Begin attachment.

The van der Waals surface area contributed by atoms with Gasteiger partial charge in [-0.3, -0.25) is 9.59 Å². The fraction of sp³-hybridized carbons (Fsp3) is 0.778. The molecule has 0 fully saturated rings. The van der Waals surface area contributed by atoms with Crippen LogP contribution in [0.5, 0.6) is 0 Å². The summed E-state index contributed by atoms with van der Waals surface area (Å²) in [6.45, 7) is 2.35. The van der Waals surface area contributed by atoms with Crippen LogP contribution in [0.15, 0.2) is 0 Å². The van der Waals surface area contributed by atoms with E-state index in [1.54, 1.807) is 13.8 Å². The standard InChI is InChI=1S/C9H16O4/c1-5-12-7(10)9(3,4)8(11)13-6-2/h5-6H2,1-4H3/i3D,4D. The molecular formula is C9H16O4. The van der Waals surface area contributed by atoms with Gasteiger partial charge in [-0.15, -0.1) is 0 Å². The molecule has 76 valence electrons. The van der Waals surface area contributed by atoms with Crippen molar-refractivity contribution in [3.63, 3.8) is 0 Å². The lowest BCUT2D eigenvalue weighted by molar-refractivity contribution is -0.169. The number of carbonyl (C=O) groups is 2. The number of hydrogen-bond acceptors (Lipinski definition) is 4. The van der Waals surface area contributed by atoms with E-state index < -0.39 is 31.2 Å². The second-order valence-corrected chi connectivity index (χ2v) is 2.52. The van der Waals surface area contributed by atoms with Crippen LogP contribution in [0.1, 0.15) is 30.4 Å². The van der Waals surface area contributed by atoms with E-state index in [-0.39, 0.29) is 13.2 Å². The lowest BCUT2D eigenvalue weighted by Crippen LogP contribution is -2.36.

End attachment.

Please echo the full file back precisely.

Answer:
The van der Waals surface area contributed by atoms with Gasteiger partial charge in [-0.3, -0.25) is 9.59 Å². The fraction of sp³-hybridized carbons (Fsp3) is 0.778. The molecule has 0 fully saturated rings. The van der Waals surface area contributed by atoms with Crippen LogP contribution in [0.5, 0.6) is 0 Å². The summed E-state index contributed by atoms with van der Waals surface area (Å²) in [6.45, 7) is 2.35. The van der Waals surface area contributed by atoms with Crippen LogP contribution in [0.15, 0.2) is 0 Å². The van der Waals surface area contributed by atoms with E-state index in [1.54, 1.807) is 13.8 Å². The standard InChI is InChI=1S/C9H16O4/c1-5-12-7(10)9(3,4)8(11)13-6-2/h5-6H2,1-4H3/i3D,4D. The molecular formula is C9H16O4. The van der Waals surface area contributed by atoms with Gasteiger partial charge in [-0.15, -0.1) is 0 Å². The molecule has 76 valence electrons. The van der Waals surface area contributed by atoms with Crippen molar-refractivity contribution in [3.63, 3.8) is 0 Å². The lowest BCUT2D eigenvalue weighted by molar-refractivity contribution is -0.169. The number of carbonyl (C=O) groups is 2. The number of hydrogen-bond acceptors (Lipinski definition) is 4. The van der Waals surface area contributed by atoms with E-state index < -0.39 is 31.2 Å². The second-order valence-corrected chi connectivity index (χ2v) is 2.52. The van der Waals surface area contributed by atoms with Crippen LogP contribution in [0.1, 0.15) is 30.4 Å². The van der Waals surface area contributed by atoms with E-state index in [-0.39, 0.29) is 13.2 Å². The lowest BCUT2D eigenvalue weighted by Crippen LogP contribution is -2.36.